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Let $F:[0,1]\to[0,1]$ be a Lebesgue measure preserving function. Is $F$ almost surjective, i.e., the image of $F$ has interior measure one?

This question is motivated by the following observation. If $F$ satisfies the above and $X$ is uniformly distributed over $[0,1]$, then $F(X)\sim Unif[0,1]$, i.e., $F(X)$ seems to appear almost everywhere in [0,1]. I believe the answer is no, but a counterexample is nontrivial.

A relating post is https://math.stackexchange.com/questions/2612075/is-every-measure-preserving-function-almost-surjective but the counter example therein does not apply to my question. (The function constructed there has different domain and range.)

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Yes, by Luzin's theorem. Fix $\varepsilon>0$ and take a compact subset $K$ of measure at least $1-\varepsilon$ such that $F$ is continuous on $K$. Then $F(K)$ is a compact set of at least the same measure as $K$, since $F^{-1}(F(K))\supset K$. So, for any $\varepsilon>0$, $F([0,1])$ contains a measurable subset of measure $\geqslant 1-\varepsilon$. This implies that inner measure of $F([0,1])$ is 1.

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  • $\begingroup$ How does that answer the OP's question? Could you elaborate? $\endgroup$ – Algernon Mar 31 '18 at 15:30
  • $\begingroup$ Dear Fedor: I was surprised that my guess was wrong, and your answer is great! A direct consequence of your answer is that $F([0,1])$ is measurable with measure one, since the outer measure of it has to be less than or equal to one. $\endgroup$ – Zuofeng Shang Mar 31 '18 at 18:00
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A few remarks (where $m$ is the Lebesgue measure):

  1. If $F[0,1]$ is a Lebesgue measurable set, then $F[0,1]$ has Lebesgue measure equal to one (you can read Fedor Petrov's comment for this post).
  2. Because of Birkhoff's Ergodic Theorem: For every $[a,b]\subset [0,1]$ $$ \int_0^1\left(\lim_{n\to\infty}\frac{1}{n}\sum_{i=1}^{n} 1_{[a,b]}(F^i (x))\right)dm=m([a,b]). $$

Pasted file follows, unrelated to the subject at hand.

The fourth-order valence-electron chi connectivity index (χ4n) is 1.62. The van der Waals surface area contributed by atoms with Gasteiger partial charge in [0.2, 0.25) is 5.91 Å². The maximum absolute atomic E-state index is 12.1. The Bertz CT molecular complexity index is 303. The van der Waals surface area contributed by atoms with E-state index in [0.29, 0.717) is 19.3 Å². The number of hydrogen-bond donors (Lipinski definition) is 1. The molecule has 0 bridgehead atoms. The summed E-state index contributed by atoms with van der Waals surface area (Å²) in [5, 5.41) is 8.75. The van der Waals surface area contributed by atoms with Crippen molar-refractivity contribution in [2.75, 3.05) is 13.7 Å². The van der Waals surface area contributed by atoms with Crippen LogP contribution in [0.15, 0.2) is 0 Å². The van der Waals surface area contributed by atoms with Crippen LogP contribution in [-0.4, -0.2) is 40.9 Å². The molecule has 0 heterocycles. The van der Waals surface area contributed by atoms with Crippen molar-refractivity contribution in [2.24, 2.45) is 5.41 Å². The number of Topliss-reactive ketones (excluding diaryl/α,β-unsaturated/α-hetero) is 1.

3. If $F[0,1]$ is a Lebesgue measurable set and $F$ is also Ergodic, then for $m$-a.e. $x$ $$ 1=\lim_{n\to\infty}\frac{1}{n}\sum_{i=1}^{n} 1_{F[0,1]}(F^i (x))=m(F[0,1]), $$ which is another proof that $m(F[0,1])=1.$
  4. If $F[0,1]$ is a Lebesgue measurable set, then $$ 1=\int_0^1\left(\lim_{n\to\infty}\frac{1}{n}\sum_{i=1}^{n} 1_{F[0,1]}(F^i (x))\right)dm=m(F[0,1]), $$ which is another proof that $m(F[0,1])=1.$
  5. If $T$ is ergodic and $K\subset [0,1]\setminus F[0,1]$ is a Lebesgue measurable set, then $m(K)=0.$ By contradiction, we would obtain that for $m$-a.e. $x$ $$ 0=\lim_{n\to\infty}\frac{1}{n}\sum_{i=1}^{n} 1_{K}(F^i (x))=\mathcal{Leb}(K)\neq 0. $$
  6. If $K\subset [0,1]\setminus F[0,1]$ is a Lebesgue measurable set, then $m(K)=0.$ By contradiction, we would obtain that $$ 0=\int_0^1\left(\lim_{n\to\infty}\frac{1}{n}\sum_{i=1}^{n} 1_{K}(F^i (x))\right)d m=m(K)\neq 0. $$
  7. Let $\mathcal{A}=\{K:K\subset F[0,1], K \mbox{ measurable }\}$ and $\mathcal{B}=\{K:K\subset [0,1]\setminus F[0,1], K \mbox{ measurable }\}.$ Then $\sup_{K\in \mathcal{A}} m(K)=1.$ By contradiction, if not, by sigma aditivity $$ 1=m[0,1]=\sup_{K\in \mathcal{A}} m(K)+\sup_{K\in \mathcal{B}} m(K)=\sup_{K\in \mathcal{A}} m(K)<1, $$ which is another proof that the image of $F$ has inner measure one.
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    $\begingroup$ The problem is that $F[0,1]$ is not a priori measurable $\endgroup$ – Fedor Petrov Apr 18 '18 at 12:48
  • $\begingroup$ Thanks Fedor, I have added the hypothesis to my answer. $\endgroup$ – user39115 Apr 18 '18 at 12:59
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    $\begingroup$ Under this hypothesis there is nothing to prove: if $A=[0, 1]\setminus F[0,1] $, then the preimage of $A$ is empty, but it must have the same measure as $A$. By the way, ergodic theorem holds only for ergodic maps, not all measure preserving maps. $\endgroup$ – Fedor Petrov Apr 18 '18 at 13:55

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